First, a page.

Salt Resources

Read and pass along WI Salt Wise brochures - Homeowners Handout

Salt Goes Beyond the Pavement

Using more salt doesn't make your sidewalks safer — it harms plants and animals, pollutes our water, damages buildings and corrodes vehicles, roads and bridges. Once you put salt down, it doesn’t go away. Instead, it travels into our lakes and streams, putting our aquatic life at risk and endangering our freshwater resources. Salt also alters the composition of soil, slows plant growth and weakens the concrete, brick and stone that make up your home and garage. Using the right amount of salt maximizes your family’s safety.

1 pound
of salt =


fits in a 12
ounce coffee mug
and is enough
to treat a 20-foot driveway
or 10 sidewalk squares.

Hand spreaders are helpful, but if you don't have one, aim for a pattern like this.



Salting for Safety

It’s understandable that you want to keep your home safe, especially when winter weather hits. Fortunately, there are ways you can improve your salt use and safety:

  • Pre-treat walkways with a small amount of liquid deicer before the storm hits to prevent snow and ice from building up. Dissolve salt in warm water until salt no longer dissolves (or take some from your water softener brine tank), and apply it with a watering can. Learn how to make a brine. Or dissolve salt in warm water until the salt no longer dissolves (or take some from your water softener tank) and apply with a watering can.
  • Clear walkways and other areas before the snow turns to ice. The more snow you remove manually, the less salt you will have to use and the more effective it will be.
  • Only use deicers in critical areas and apply the least amount necessary. Use less than four pounds of salt per 1,000 square feet (an average parking space is about 150 square feet), or, as a general rule, just use less salt than you did last year. One twelve-ounce container is sufficient to salt sixty to seventy feet of sidewalk.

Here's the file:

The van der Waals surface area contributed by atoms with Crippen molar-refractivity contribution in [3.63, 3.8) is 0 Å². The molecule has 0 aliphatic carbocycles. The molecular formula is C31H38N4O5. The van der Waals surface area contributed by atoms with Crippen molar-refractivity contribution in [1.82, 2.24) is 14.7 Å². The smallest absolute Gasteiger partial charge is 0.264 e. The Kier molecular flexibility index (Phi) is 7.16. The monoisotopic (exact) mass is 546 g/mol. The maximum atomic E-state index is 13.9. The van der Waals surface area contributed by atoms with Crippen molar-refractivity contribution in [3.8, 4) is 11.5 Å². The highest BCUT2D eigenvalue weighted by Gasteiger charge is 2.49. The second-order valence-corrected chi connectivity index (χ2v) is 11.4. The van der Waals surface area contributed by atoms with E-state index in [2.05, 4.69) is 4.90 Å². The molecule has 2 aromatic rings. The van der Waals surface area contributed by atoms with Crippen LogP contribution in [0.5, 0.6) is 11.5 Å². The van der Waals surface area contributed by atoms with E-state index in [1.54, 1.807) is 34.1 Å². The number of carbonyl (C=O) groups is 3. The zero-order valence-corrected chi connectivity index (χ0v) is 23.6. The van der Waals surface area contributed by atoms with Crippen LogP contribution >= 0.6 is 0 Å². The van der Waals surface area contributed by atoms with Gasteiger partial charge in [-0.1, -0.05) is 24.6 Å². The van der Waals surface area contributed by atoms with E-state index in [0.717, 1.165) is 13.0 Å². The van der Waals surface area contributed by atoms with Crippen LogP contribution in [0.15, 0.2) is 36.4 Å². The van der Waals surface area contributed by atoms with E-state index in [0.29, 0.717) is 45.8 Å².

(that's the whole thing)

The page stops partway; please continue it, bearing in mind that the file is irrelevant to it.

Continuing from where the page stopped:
• Check your water softener, if it uses more than 1 bag of salt per month, have a professional tune it up or replace it with a high efficiency model.  Visit http://www.madsewer.org/Programs-Initiatives/Chloride-Reduction for more information. 
Here are some more helpful hints:
  • At temperatures below 15 ° Fahrenheit, salt becomes ineffective. Consider using sand instead for traction.
  • Buy the right product for deicing. Look at product labels for specific ingredients + temperature ranges.
  • Store ice melting products in airtight containers to maintain maximum effectiveness.
  • Watch a homeowner tips video.
  • Educate yourself through online resources. See the links below
  • Read and pass along WI Salt Wise brochures.
  • When your pet comes in from being outside, wipe his or her paws and underside to prevent the salt from hurting their skin.
  • Wear boots or shoes with good traction so you can walk safely to your destination.

Our current practices are not sustainable; our wetlands, streams and ponds have already reached toxic levels. Road salt has been used as a deicer on streets in the Dane County region since the late 1950s, and over the last 50 years, average lake water concentrations have steadily increased — in Lake Mendota, salt concentrations increase about 1 mg/L each year. If that rate continues, the waters will eventually taste salty and exceed toxic concentrations for aquatic life.

Hiring an Applicator /
Snow Removal Service

  • Discuss expectations with your applicator. Let them know you are WI Salt Wise!
  • Many local applicators have been trained in winter maintenance practices that reduce environmental impact. Assess their awareness.
  • Mechanical removal (shovel/plow) is more effective and safer than excess chemicals, so confirm their procedures and make sure they’re using mechanical means first.
  • The right amount of deicing chemicals (one to four pounds per 1000 square feet) can be effective for ice. Determine what equipment they use and how they calibrate it.
  • Deicing chemicals work differently with different pavement temperatures and weather forecasts — discuss their protocols.
  • Communication can protect your surfaces, wallet and water. Alert your applicator when too much salt has been applied.